ELDERLY IN SOUTH AFRICA
According to the South African Older Persons Forum (SADPF) it was estimated that in 2009 3.7 million of the total South African population was over 60 years of age and this figure has risen to upwards of 8 million. Of these 58% were women. Black women accounted for the largest spread of older persons. Gauteng and Kwa Zulu Natal have the highest numbers of older persons with the Northern Cape having the lowest.
Some of the challenges facing older persons today include:
- The World War 2 “baby boomer” generation will eventually have retired by 2020. However, many will continue to work due to the fact that they cannot afford to retire and it is expected that the number of 65 plus year old people working will double by 2020.
- Those that have prepared for their retirement are facing different problems today as a result of their funds having been eroded due the current economic crisis.
- The South African population is getting older, the birth rate is reducing and more people are living to a greater and uncertain age
- Health care costs, especially long term care costs are continually increasing
- Fewer people have provided for their retirement
- A serious lack of home based care exists which would enable older persons to be kept in their communities as long as possible to continue their role in the family and the community
- Many of the services catering for this segment, which should be funded by government, are actually provided by non-governmental, community or faith based organisations who are either underfunded or not funded at all like Resthaven (who get no funding from Government) with many communities not even having access to these services
- Frail care especially has suffered through the lack of any single standards and a variety of different costing models over the different provinces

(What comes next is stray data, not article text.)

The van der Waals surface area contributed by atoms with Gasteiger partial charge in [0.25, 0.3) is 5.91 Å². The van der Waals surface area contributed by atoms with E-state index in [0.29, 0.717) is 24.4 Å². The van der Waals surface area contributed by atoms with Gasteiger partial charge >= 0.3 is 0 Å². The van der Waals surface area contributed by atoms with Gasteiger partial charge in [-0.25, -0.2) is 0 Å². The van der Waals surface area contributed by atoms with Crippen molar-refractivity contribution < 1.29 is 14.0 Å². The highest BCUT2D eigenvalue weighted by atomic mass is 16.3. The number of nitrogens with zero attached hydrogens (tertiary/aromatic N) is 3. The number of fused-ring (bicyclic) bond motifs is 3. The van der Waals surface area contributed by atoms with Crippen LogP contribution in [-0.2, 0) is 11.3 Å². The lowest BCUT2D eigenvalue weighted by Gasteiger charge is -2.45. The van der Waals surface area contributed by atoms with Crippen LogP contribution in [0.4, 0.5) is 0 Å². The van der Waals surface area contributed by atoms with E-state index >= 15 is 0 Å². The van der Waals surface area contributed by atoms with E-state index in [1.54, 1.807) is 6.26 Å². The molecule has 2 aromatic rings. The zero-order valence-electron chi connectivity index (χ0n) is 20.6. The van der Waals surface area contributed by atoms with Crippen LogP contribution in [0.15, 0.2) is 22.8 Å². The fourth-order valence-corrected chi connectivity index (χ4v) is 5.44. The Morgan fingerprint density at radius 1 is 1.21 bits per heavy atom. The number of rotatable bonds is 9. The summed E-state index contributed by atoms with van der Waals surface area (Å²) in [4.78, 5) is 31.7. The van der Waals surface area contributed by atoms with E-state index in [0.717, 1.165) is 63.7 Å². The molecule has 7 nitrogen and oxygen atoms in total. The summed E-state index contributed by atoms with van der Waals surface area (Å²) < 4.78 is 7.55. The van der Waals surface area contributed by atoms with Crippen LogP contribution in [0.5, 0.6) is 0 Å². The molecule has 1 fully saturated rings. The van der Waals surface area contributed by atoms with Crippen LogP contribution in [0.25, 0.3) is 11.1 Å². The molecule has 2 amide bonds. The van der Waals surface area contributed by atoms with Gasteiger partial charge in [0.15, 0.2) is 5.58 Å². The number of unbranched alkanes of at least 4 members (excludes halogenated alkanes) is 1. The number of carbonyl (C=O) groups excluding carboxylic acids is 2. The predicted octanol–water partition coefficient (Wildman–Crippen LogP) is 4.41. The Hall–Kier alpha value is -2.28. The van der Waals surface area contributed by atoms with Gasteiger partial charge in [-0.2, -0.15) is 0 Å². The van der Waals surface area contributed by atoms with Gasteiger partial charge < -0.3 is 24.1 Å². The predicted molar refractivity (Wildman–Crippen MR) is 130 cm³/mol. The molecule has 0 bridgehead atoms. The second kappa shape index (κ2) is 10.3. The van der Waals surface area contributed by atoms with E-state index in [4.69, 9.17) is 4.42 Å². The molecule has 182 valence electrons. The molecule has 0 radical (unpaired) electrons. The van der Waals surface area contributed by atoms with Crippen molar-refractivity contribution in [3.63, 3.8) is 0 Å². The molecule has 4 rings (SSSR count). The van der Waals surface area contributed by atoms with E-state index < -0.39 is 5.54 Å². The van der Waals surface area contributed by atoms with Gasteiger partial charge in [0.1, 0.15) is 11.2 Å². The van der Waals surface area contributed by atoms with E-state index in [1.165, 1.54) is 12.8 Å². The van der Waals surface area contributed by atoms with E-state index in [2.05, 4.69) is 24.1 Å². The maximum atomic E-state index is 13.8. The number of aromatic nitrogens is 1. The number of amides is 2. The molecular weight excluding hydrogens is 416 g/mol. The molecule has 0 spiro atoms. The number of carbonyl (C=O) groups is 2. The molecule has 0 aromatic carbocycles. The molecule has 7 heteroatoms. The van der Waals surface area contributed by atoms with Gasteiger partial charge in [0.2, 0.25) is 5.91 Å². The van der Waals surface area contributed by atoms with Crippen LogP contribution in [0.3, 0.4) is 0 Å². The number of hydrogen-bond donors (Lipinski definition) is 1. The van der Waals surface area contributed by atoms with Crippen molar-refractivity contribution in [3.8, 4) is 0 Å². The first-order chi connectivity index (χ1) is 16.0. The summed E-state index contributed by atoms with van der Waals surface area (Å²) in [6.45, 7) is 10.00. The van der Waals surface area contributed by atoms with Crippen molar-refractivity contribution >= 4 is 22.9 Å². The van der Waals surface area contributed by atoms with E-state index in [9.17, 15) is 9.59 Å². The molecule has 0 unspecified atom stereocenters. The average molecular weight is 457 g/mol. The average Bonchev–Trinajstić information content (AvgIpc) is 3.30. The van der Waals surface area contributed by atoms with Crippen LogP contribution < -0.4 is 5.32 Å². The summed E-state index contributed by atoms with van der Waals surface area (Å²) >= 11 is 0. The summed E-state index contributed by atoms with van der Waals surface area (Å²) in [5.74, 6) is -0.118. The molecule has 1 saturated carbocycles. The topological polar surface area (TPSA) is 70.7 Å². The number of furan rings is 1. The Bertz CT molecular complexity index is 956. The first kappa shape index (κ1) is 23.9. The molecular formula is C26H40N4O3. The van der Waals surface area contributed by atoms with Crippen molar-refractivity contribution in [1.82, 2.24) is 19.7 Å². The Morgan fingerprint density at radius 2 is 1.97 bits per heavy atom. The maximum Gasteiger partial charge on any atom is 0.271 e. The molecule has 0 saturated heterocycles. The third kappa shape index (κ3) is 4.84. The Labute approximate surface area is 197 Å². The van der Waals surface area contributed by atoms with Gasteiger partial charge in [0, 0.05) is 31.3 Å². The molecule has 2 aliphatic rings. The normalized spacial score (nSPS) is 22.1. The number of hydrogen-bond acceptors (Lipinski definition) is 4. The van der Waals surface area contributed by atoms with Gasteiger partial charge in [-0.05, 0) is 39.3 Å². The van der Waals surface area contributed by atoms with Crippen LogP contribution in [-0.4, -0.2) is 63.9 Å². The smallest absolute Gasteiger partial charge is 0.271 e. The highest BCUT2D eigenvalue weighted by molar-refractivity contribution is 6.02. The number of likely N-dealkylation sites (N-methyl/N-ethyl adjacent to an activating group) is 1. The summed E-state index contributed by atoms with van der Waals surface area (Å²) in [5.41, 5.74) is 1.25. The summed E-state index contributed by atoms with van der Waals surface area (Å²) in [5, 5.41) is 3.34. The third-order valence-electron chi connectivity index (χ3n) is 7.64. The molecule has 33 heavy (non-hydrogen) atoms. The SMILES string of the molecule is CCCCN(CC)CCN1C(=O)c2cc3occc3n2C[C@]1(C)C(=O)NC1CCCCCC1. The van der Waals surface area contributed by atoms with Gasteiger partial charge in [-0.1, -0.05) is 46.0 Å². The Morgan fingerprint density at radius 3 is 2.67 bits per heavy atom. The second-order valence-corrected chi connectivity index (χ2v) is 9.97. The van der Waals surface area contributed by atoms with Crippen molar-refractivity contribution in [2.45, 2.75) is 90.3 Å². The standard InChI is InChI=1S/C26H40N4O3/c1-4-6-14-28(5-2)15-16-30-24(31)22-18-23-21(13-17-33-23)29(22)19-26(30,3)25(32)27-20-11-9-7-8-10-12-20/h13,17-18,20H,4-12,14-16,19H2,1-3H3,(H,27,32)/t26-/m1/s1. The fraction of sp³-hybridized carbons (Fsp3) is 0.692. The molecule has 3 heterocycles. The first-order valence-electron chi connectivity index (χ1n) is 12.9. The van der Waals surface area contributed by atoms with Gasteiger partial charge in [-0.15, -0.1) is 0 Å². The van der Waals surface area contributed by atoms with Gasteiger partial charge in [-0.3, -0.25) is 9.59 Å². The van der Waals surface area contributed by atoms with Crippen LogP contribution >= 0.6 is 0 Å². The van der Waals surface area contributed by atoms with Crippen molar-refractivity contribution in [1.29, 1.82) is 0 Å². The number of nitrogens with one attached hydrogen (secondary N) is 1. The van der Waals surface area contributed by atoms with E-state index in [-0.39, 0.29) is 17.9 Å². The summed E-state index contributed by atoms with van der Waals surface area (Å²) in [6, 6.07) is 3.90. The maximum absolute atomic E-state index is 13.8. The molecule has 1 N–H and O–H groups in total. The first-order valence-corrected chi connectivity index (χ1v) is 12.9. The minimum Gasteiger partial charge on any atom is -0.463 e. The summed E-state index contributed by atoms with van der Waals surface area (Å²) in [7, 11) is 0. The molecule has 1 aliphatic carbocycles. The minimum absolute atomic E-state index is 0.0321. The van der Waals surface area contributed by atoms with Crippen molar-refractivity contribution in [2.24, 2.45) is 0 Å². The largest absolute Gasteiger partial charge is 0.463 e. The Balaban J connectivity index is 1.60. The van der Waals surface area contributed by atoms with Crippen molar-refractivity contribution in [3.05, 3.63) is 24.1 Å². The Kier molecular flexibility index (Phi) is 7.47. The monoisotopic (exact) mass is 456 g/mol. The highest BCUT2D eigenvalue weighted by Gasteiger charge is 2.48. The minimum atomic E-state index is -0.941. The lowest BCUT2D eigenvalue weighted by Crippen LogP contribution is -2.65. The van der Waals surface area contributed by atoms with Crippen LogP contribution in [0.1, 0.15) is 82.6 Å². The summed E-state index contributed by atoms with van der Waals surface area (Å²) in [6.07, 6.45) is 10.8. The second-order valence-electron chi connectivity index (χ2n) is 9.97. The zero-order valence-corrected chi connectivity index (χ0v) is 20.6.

- There are increasingly more and more shortages of skilled personnel
- Many health professionals have a negative perception about this branch of medicine and many doctors are ill equipped to deal with the special requirements of geriatric patients
- Heath issues include a prevalence of HIV in the older than 50 age group especially amongst men
- Housing, although it should be made available to the elderly, tended to be allocated to younger persons.
- As a result of impoverishment more of the elderly are losing their health (through infection, inadequate nutrition, and poor health care), their livelihoods (through the illness and death of breadwinners and working adults), their families (as they are separated from family members and sent to stay with other relatives or care-givers), and their social networks.
- Many of the elderly are also being forced into situations where they are almost totally dependent on assistance from NGO’s and churches
- Elderly men and women frequently express a desire for basic companionship or the need for assistance, but prefer not to impose on family members.
- Concerned family members may be forced to acknowledge that it has become increasingly difficult for loved ones to take care of themselves and their homes.
Taking this all into account we have a problem that is escalating with many more people coming up for retirement and or have already retired and these people will find their financial expectations falling way short of their plans which will lead to them being forced to stay in the job market putting additional strain on an ever expanding unemployment problem.